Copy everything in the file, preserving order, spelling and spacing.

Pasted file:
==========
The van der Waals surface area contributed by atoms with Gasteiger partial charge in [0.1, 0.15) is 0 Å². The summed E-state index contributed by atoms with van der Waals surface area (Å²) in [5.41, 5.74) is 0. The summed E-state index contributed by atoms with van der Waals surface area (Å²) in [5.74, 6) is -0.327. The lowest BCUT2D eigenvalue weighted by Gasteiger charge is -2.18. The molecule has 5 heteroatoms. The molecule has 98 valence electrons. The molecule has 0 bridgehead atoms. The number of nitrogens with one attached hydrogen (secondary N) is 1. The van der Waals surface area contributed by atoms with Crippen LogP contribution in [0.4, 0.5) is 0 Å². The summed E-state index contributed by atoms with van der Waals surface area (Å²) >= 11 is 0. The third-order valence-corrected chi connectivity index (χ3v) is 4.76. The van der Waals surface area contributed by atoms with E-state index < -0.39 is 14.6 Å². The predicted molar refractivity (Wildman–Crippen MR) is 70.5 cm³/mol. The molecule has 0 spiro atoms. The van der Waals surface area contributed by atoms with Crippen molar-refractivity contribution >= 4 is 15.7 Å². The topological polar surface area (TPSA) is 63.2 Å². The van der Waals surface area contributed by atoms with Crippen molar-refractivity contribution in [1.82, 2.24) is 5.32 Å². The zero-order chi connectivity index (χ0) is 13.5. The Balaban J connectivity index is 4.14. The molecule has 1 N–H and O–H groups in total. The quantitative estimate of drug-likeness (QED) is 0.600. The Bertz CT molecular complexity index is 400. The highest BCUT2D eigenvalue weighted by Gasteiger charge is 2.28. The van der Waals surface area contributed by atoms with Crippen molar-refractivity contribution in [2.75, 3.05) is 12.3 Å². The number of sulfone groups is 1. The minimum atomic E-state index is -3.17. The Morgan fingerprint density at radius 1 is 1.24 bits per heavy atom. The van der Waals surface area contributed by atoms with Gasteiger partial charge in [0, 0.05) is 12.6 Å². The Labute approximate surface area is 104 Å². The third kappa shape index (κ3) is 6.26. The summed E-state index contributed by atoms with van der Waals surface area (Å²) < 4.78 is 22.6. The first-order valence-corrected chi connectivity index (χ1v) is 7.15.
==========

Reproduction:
The van der Waals surface area contributed by atoms with Gasteiger partial charge in [0.1, 0.15) is 0 Å². The summed E-state index contributed by atoms with van der Waals surface area (Å²) in [5.41, 5.74) is 0. The summed E-state index contributed by atoms with van der Waals surface area (Å²) in [5.74, 6) is -0.327. The lowest BCUT2D eigenvalue weighted by Gasteiger charge is -2.18. The molecule has 5 heteroatoms. The molecule has 98 valence electrons. The molecule has 0 bridgehead atoms. The number of nitrogens with one attached hydrogen (secondary N) is 1. The van der Waals surface area contributed by atoms with Crippen LogP contribution in [0.4, 0.5) is 0 Å². The summed E-state index contributed by atoms with van der Waals surface area (Å²) >= 11 is 0. The third-order valence-corrected chi connectivity index (χ3v) is 4.76. The van der Waals surface area contributed by atoms with E-state index < -0.39 is 14.6 Å². The predicted molar refractivity (Wildman–Crippen MR) is 70.5 cm³/mol. The molecule has 0 spiro atoms. The van der Waals surface area contributed by atoms with Crippen molar-refractivity contribution >= 4 is 15.7 Å². The topological polar surface area (TPSA) is 63.2 Å². The van der Waals surface area contributed by atoms with Crippen molar-refractivity contribution in [1.82, 2.24) is 5.32 Å². The zero-order chi connectivity index (χ0) is 13.5. The Balaban J connectivity index is 4.14. The molecule has 1 N–H and O–H groups in total. The quantitative estimate of drug-likeness (QED) is 0.600. The Bertz CT molecular complexity index is 400. The highest BCUT2D eigenvalue weighted by Gasteiger charge is 2.28. The van der Waals surface area contributed by atoms with Crippen molar-refractivity contribution in [2.75, 3.05) is 12.3 Å². The number of sulfone groups is 1. The minimum atomic E-state index is -3.17. The Morgan fingerprint density at radius 1 is 1.24 bits per heavy atom. The van der Waals surface area contributed by atoms with Gasteiger partial charge in [0, 0.05) is 12.6 Å². The Labute approximate surface area is 104 Å². The third kappa shape index (κ3) is 6.26. The summed E-state index contributed by atoms with van der Waals surface area (Å²) < 4.78 is 22.6. The first-order valence-corrected chi connectivity index (χ1v) is 7.15.